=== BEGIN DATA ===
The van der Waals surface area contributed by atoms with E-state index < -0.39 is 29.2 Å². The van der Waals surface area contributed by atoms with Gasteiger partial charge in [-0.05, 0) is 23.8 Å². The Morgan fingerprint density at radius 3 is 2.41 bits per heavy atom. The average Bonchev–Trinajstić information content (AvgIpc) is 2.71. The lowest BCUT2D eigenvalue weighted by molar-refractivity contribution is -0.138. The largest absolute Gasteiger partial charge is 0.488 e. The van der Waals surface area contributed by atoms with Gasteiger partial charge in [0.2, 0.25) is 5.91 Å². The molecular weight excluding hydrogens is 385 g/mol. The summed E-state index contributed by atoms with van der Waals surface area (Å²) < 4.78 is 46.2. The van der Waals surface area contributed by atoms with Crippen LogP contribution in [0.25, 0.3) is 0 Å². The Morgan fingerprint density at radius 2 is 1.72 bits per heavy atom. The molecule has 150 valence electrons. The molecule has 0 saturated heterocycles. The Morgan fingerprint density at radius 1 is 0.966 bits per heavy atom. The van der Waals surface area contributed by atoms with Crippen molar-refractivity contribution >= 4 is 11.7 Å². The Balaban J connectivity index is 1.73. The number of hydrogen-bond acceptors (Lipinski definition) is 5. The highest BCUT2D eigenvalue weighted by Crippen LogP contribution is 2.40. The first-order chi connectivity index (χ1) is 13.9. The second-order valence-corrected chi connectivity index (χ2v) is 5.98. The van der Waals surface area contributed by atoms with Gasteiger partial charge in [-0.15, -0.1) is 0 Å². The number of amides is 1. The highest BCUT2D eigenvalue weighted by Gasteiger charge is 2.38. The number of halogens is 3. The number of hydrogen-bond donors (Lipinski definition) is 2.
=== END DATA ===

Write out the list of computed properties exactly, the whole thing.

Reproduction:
The van der Waals surface area contributed by atoms with E-state index < -0.39 is 29.2 Å². The van der Waals surface area contributed by atoms with Gasteiger partial charge in [-0.05, 0) is 23.8 Å². The Morgan fingerprint density at radius 3 is 2.41 bits per heavy atom. The average Bonchev–Trinajstić information content (AvgIpc) is 2.71. The lowest BCUT2D eigenvalue weighted by molar-refractivity contribution is -0.138. The largest absolute Gasteiger partial charge is 0.488 e. The van der Waals surface area contributed by atoms with Gasteiger partial charge in [0.2, 0.25) is 5.91 Å². The molecular weight excluding hydrogens is 385 g/mol. The summed E-state index contributed by atoms with van der Waals surface area (Å²) < 4.78 is 46.2. The van der Waals surface area contributed by atoms with Crippen LogP contribution in [0.25, 0.3) is 0 Å². The Morgan fingerprint density at radius 2 is 1.72 bits per heavy atom. The molecule has 150 valence electrons. The molecule has 0 saturated heterocycles. The Morgan fingerprint density at radius 1 is 0.966 bits per heavy atom. The van der Waals surface area contributed by atoms with Crippen molar-refractivity contribution >= 4 is 11.7 Å². The Balaban J connectivity index is 1.73. The number of hydrogen-bond acceptors (Lipinski definition) is 5. The highest BCUT2D eigenvalue weighted by Crippen LogP contribution is 2.40. The first-order chi connectivity index (χ1) is 13.9. The second-order valence-corrected chi connectivity index (χ2v) is 5.98. The van der Waals surface area contributed by atoms with Gasteiger partial charge in [-0.15, -0.1) is 0 Å². The number of amides is 1. The highest BCUT2D eigenvalue weighted by Gasteiger charge is 2.38. The number of halogens is 3. The number of hydrogen-bond donors (Lipinski definition) is 2.